Language attitudes and divergence on the Merseyside/Lancashire border
AffiliationUniversity of Chester
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AbstractRecent sociolinguistic studies have argued that speaker identity is accentuated in borer regions due to speakers’ desire to project a strong sense of identity (Llamas 2007, 2010; Britain 2010). Following the Local Government Act in 1972, the creation of the administrative county of Merseyside provides us with fertile ground for the study of the relationship between language variation and regional identity. This chapter investigates the diffusion of fronted Liverpool NURSE (Wells 1982), in Southport (Merseyside) and Ormskirk (South Lancashire) demonstrating that, in comparison to Ormskirk, despite the administrative and socioeconomic links with Liverpool, the Liverpool accent is not spreading to Southport as might be hypothesised by existing models of diffusion of linguistic change. I explore possible explanations for the variation between Southport and Ormskirk with particular reference to speaker attitude in relation to the negative perception of the Liverpool accent.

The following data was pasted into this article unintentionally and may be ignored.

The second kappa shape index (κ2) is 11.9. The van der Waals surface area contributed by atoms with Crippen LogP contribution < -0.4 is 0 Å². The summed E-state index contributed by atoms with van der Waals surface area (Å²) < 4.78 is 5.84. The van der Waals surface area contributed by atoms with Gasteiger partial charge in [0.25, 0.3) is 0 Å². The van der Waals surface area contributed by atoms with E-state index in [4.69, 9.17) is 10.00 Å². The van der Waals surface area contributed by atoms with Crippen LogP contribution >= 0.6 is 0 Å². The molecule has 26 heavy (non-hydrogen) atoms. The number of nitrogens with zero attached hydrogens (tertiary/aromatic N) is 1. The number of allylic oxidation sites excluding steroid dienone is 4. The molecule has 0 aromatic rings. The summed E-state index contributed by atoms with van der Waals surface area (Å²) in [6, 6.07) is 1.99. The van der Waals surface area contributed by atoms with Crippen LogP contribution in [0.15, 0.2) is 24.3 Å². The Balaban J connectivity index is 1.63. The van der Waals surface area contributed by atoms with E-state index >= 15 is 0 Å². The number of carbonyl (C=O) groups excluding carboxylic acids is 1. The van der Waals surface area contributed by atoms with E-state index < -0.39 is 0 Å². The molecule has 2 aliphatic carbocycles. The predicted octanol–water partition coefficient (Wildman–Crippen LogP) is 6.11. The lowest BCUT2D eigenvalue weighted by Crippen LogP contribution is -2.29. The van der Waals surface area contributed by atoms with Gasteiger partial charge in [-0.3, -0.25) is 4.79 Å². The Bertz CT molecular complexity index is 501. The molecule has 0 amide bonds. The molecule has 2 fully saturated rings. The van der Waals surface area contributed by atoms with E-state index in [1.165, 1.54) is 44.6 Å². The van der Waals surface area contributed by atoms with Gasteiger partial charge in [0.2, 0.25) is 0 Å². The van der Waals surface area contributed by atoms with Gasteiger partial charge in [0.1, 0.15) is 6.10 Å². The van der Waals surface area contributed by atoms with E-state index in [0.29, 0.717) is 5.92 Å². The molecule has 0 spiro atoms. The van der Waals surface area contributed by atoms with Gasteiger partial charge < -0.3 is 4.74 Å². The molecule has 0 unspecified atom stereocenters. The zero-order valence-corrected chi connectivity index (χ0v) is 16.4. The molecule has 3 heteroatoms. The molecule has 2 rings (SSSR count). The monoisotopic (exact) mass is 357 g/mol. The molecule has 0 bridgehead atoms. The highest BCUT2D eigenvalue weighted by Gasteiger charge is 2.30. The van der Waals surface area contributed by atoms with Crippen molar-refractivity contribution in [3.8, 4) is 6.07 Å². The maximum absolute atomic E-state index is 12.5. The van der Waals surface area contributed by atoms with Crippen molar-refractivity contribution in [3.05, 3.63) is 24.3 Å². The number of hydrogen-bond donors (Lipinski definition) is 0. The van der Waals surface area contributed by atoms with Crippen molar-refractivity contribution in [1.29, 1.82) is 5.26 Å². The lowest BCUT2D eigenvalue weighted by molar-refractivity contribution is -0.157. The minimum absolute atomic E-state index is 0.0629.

CitationWest, H. (2015). Language attitudes and divergence on the Merseyside/Lancashire border. In R. Hickey (Eds.) Researching Northern English (pp. 317-341). Amsterdam, Netherlands: John Benjamins Publishing Company.
PublisherJohn Benjamins Publishing Company
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